Don't Forget Your Employer Might Be Looking At Your IMs, Too
from the big-brother dept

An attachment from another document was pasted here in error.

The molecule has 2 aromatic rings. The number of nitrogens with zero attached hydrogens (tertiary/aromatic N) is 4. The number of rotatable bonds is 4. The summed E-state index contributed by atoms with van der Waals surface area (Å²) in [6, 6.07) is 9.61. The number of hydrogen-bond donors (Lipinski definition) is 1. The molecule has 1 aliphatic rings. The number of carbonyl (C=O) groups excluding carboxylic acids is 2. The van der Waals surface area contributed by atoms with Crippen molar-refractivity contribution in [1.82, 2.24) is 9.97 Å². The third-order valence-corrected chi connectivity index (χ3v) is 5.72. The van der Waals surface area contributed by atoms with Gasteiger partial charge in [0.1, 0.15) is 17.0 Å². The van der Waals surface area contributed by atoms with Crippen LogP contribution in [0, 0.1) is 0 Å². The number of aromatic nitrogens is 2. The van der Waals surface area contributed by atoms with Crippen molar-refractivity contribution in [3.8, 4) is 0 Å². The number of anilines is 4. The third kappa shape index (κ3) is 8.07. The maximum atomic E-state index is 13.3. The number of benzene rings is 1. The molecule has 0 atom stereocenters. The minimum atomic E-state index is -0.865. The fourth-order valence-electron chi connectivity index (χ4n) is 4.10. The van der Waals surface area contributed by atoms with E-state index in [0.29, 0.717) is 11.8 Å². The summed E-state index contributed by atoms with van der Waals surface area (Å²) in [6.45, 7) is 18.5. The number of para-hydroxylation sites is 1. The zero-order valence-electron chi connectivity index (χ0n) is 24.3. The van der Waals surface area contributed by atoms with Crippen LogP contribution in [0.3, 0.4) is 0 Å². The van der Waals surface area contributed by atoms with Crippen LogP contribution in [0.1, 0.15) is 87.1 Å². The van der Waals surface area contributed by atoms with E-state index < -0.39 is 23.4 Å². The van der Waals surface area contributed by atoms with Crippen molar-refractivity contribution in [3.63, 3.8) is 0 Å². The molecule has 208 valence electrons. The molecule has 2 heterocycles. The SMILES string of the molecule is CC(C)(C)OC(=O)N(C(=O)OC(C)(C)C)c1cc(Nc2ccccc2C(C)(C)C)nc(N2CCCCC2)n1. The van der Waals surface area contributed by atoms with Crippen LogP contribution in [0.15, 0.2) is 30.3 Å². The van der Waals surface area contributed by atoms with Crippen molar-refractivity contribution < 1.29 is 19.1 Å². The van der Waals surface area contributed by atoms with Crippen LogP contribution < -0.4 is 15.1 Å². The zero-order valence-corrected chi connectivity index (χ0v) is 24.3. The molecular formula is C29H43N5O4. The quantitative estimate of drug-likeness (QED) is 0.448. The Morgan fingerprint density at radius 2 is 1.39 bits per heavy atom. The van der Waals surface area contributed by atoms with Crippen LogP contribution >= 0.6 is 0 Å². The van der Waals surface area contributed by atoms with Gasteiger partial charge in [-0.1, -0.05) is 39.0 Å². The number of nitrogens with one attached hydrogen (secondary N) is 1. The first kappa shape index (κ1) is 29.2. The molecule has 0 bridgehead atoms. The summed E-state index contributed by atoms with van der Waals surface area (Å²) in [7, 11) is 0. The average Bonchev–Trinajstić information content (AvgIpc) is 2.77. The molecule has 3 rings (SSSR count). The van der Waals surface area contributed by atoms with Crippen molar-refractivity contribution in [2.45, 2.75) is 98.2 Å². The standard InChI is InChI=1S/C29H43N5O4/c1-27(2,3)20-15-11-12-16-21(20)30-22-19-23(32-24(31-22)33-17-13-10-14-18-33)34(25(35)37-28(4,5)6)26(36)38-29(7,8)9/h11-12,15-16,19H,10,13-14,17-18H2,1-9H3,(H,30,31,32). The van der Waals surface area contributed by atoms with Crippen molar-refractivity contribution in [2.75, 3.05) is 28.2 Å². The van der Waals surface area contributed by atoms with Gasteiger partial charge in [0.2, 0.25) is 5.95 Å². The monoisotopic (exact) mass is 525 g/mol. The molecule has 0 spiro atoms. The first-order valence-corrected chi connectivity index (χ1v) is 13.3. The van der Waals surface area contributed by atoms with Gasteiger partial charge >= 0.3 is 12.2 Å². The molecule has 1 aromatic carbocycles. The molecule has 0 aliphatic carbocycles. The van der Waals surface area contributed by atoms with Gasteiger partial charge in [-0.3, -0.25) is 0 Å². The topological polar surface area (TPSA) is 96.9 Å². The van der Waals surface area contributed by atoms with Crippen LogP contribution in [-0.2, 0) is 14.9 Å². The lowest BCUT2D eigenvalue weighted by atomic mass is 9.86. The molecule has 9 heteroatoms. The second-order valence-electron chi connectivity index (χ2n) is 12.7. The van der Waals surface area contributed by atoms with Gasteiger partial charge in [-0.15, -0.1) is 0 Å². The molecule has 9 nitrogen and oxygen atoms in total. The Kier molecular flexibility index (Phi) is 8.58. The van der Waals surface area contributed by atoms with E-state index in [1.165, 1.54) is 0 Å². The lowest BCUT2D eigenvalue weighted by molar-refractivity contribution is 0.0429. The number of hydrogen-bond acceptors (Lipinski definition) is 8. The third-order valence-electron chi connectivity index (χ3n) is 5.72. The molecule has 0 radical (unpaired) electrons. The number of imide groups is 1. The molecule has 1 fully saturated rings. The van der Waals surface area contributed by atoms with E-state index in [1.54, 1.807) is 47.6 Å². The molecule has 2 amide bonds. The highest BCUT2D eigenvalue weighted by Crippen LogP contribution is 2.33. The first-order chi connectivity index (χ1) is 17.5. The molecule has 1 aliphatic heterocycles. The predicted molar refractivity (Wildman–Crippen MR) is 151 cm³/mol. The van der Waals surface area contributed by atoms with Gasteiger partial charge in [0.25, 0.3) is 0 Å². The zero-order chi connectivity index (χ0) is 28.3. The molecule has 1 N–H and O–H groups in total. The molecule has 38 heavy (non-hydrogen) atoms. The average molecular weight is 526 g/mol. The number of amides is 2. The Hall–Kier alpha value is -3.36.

It’s pretty common workplace knowledge that many companies keep tabs on employees’ email and web-surfing habits, whether they’re actively policing them, or just saving information for possible future use. While common sense would dictate that a company could track nearly anything that goes across its network or happens on one of its machines, some people don’t use the same discretion in using instant-messaging programs at work as they do when they’re using a work email account. But two recent scandals highlight that IM isn’t as private as many people might perceive it to be, as chat transcripts have played a significant role in both the HP spying fiasco and the controversy surrounding former Congressman Mark Foley, who sent sexually explicit IMs to underage boys. In the HP case, the company’s investigators monitored chats between an employee and a reporter; Foley was exposed after other Congressional pages gave saved chat transcripts to the media. While the methods used differ, they both illustrate that IMs may not disappear into a black hole once a chat session is closed. Of course, that’s not really news, but it might be worth reinforcing to some people — like the Yahoo employees that discussed their plans to jump ship to another company over Yahoo Messenger.